Stress is something a majority of people will experience at some point in their life. According to the World Health Organization, stress can be defined as any type of change that causes physical, emotional or psychological strain. There are numerous events or experiences that can catalyze periods of stress, from starting a new job to having a child, but is it possible to catch stress from someone else?
A 2014 paper in the journal Psychoneuroendocrinology made headlines after its authors suggested that stress can be contagious. The authors wrote that just seeing another person in a stressful situation can make our own bodies release cortisol, a hormone involved in the stress response. This phenomenon, dubbed “empathic stress,” tends to be more prevalent when seeing a loved one or a close friend in distress, the researchers suggested, but it can also occur when seeing a stranger suffering.
“It's definitely possible to [subconsciously] perceive another person's emotions, especially negative ones,” Tara Perrot, a professor of psychology and neuroscience at Dalhousie University in Canada, told Live Science. “This would have been selected for in our evolutionary past as it would provide a non-verbal way to communicate danger and fear.”
Tara Perrot is a professor of psychology and neuroscience. She received her undergraduate degree in psychology and her doctorate in neuroscience from Western University in Canada. Her research focuses on understanding how events early in life shape adult stress-related behaviour and underlying neural mechanisms.
Emotions can “spread” from one person to another via “mirror neurons”, according to a 2013 review in the journal Current Biology. These are brain cells that activate upon seeing someone perform a particular action — a yawn, for example — and trigger a response that encourages reciprocation. This means that, if a person sees someone looking tired, they may begin to feel tired, and if they see someone looking stressed, they may unintentionally adopt their stressed state of mind.
Transmitting emotions is an important survival mechanism, Herbert said. “It activates responses in others that may help resolve not only a personal issue, but a more general one.” For example, if one person detects a dangerous situation and responds emotionally, then this signals and alerts others, he said.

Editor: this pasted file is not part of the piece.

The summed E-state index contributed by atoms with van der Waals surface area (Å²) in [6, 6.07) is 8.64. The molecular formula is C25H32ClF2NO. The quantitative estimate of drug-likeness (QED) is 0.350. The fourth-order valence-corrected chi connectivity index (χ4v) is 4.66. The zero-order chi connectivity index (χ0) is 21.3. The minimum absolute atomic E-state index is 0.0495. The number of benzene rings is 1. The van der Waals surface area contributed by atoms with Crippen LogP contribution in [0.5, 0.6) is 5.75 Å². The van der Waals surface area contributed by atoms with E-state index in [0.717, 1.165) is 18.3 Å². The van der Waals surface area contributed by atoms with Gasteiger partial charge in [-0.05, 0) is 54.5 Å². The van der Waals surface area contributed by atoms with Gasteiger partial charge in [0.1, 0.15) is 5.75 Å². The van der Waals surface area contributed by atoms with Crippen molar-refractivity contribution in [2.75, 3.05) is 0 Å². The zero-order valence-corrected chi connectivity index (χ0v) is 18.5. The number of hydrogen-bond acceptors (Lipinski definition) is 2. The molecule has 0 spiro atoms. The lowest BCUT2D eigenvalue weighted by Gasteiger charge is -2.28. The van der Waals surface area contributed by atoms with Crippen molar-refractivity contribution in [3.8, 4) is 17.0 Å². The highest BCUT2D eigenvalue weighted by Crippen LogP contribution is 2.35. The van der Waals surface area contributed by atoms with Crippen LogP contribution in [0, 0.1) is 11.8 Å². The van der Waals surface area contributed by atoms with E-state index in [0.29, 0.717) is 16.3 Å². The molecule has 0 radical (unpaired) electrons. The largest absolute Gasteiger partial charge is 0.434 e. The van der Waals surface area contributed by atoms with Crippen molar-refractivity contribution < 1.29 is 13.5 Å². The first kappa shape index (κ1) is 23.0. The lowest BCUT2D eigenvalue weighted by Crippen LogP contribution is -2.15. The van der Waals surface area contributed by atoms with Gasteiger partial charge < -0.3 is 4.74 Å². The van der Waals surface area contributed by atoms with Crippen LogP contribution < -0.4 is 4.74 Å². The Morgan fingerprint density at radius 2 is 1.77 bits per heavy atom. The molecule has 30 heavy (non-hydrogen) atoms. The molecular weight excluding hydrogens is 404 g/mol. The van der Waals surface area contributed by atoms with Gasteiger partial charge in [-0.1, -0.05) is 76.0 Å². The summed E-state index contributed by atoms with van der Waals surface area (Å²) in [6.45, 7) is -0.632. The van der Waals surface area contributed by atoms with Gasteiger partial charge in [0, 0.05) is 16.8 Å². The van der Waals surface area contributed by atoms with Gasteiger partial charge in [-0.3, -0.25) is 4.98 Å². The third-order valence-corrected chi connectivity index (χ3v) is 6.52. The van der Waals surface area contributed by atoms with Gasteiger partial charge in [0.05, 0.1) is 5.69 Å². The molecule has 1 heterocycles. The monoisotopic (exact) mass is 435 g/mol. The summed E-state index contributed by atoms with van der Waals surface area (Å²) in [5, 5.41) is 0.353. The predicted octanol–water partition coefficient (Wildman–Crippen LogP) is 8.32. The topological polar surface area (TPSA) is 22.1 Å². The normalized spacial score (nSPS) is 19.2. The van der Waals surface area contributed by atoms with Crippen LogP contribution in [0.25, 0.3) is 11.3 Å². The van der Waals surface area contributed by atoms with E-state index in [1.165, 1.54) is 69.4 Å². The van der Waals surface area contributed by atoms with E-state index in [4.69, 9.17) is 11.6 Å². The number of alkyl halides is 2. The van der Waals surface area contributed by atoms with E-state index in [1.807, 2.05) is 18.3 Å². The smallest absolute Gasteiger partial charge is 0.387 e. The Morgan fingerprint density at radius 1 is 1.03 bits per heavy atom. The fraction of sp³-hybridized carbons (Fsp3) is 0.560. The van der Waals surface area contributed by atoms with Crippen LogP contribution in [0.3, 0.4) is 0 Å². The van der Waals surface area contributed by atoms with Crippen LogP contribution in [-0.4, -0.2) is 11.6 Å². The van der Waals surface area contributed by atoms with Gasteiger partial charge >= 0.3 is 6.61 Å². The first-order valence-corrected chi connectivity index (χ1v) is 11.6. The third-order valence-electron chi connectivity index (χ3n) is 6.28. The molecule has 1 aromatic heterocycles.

“If someone panics, they are in a stressed state,” said Joe Herbert, a professor of neuroscience at the University of Cambridge in the U.K. “Panic can spread throughout a community, as can fear or anxiety, irrespective of whether there is a genuine cause,” he told Live Science.
This transference of emotions is a subconscious act, according to Perrot, and is not a solely human experience. “Other animals can perceive the emotions of members of their species,” Perrot said. “For example, rats that observe another rat undergoing a stressful experience show increases in stress hormone levels even without direct experience.”
While stress is something that most people attempt to avoid, it plays an important role for both humans and animals. However, as Perrot said, not all stress is equal. “The stress response is hugely beneficial,” she said. “It prepares our bodies and brains to deal with the stressor at hand. If a lion runs at you, you want to mount a strong stress response that liberates glucose from stores, increases heart rate, and decreases non-essential functions like digestion.”
However, Perrot said, in modern humans, the stress response is often activated by psychological stressors, leaving stress hormones around for too long. “There are many daily hassles that people end up perceiving as stressful and the stress response can occur too often, which can be damaging to the body and brain,” she said.
A 2014 study in the journal Interpersona found that stress can, in some circumstances, be contagious, and concluded that a single stressed individual has the capacity to “infect” an entire office. So, is it possible to avoid catching another person’s stress? According to Perrot, it is all a matter of how someone approaches and assesses a given situation.
“Every stress response begins with perception of the stressor,” Perrot said. According to Healthline, activities such as getting fresh air, doing breathing exercises and working out can all help to overcome, or at least reduce, the impact of appropriating someone else’s stress.
Herbert believes that the key is seeing stress as divided into two components.
“The stressor is the external or internal, for example a financial demand or an illness,” he said. “The stress response is how the individual reacts — both emotionally, but also physiologically (hormones, blood pressure etc).” The stress response is adaptive, Herbert said, and learning to control this could be the key to protecting oneself from another person’s stress.
“High empathy will increase the awareness of another’s emotion,” he said. “How this affects the onlooker will depend on circumstance. It might just elicit aid, but it could be stressful depending on the demand it causes on the second person. Good leaders and even parents can learn to not catch the stress of others, and instead simply deal with the situation at hand.”
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Joe Phelan is a journalist based in London. His work has appeared in VICE, National Geographic, World Soccer and The Blizzard, and has been a guest on Times Radio. He is drawn to the weird, wonderful and under examined, as well as anything related to life in the Arctic Circle. He holds a bachelor's degree in journalism from the University of Chester.